I’ve long advocated for robust price and quality transparency tools that will enable both patients and referring doctors to more easily identify the most cost-effective high quality providers in real time and direct more of their business to them. Tiered network and narrow network insurance products would also be helpful as would tort reform that gives doctors safe harbor protection from failure to diagnose lawsuits if they follow evidence based guidelines where they exist. I also think reference pricing, which CALPERS is embracing, for specific procedures like MRI and CT scans, colonoscopies and hip and knee replacements is a good step in the right direction. Finally, we need special rules that govern how much can be charged for care that must be delivered under emergency conditions if and when insured patients wind up in an out-of-network hospital. The uninsured should be charged no more than some appropriate percentage above Medicare rates for emergency care.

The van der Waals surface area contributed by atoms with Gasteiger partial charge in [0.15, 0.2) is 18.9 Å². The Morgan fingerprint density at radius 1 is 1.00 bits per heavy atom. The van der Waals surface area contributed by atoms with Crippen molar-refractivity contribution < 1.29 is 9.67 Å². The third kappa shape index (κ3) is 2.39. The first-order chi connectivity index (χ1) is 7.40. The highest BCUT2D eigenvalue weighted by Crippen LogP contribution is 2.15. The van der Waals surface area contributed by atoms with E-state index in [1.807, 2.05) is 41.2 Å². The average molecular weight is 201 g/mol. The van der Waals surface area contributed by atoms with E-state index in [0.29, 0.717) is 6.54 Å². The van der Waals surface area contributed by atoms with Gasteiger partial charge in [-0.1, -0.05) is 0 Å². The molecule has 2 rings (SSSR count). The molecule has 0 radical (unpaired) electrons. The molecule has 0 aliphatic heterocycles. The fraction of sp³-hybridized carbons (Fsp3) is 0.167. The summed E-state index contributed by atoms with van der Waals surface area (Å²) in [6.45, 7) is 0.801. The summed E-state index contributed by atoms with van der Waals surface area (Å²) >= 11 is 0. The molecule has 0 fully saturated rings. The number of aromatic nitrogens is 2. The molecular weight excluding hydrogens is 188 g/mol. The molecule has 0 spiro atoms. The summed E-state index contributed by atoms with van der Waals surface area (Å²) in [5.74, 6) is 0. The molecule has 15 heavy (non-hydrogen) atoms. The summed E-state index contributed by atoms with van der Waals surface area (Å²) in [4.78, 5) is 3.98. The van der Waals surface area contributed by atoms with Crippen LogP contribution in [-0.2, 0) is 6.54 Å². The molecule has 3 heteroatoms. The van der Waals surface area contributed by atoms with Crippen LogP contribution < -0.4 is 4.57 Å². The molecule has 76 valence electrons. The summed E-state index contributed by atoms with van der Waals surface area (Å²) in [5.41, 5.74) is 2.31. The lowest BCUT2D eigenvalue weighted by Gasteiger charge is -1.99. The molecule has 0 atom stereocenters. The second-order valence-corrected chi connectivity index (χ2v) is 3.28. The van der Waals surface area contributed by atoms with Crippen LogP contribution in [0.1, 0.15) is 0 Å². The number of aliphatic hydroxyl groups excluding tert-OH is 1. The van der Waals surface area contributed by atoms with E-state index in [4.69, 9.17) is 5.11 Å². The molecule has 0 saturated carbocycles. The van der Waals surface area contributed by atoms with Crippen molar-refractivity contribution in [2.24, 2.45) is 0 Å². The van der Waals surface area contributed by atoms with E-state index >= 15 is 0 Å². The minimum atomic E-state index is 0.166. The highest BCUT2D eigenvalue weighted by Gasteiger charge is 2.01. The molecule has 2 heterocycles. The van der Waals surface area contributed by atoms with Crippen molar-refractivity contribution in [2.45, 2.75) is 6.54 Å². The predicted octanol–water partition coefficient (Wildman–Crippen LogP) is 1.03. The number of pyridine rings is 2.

Historically, I think large employers have resisted tiered and narrow insurance networks as well as reference pricing because they were afraid that employees wouldn’t like them and/or wouldn’t understand them. The conventional wisdom was that employees wanted a broad provider network and small, simple to understand coinsurance payments and low or at least reasonable deductibles. Employers need to drive home the message that the more they spend for health insurance on their employees’ behalf, the less money there will be for raises, hiring and expansion and, at the end of the day, the employer’s healthcare costs are pushed back to employees in the form of lower salaries than would otherwise prevail.

  20. Bob Hertz says:

    Two points to make, mainly in re: Jeff’s comments:

    a. The small group and nongroup insurance markets have been kind of a dumping ground for the past 50 years.

    First the corporations with younger healthier workforces were pulled away from Blue Cross’s community rating way back in the 1950′s.

    Then the largest corporations began self-funding. This left the small groups and individuals to the insurance companies, which by and large shafted them with many lowball pricing schemes — followed by constant rate increases with the intention of having a lot policy lapses.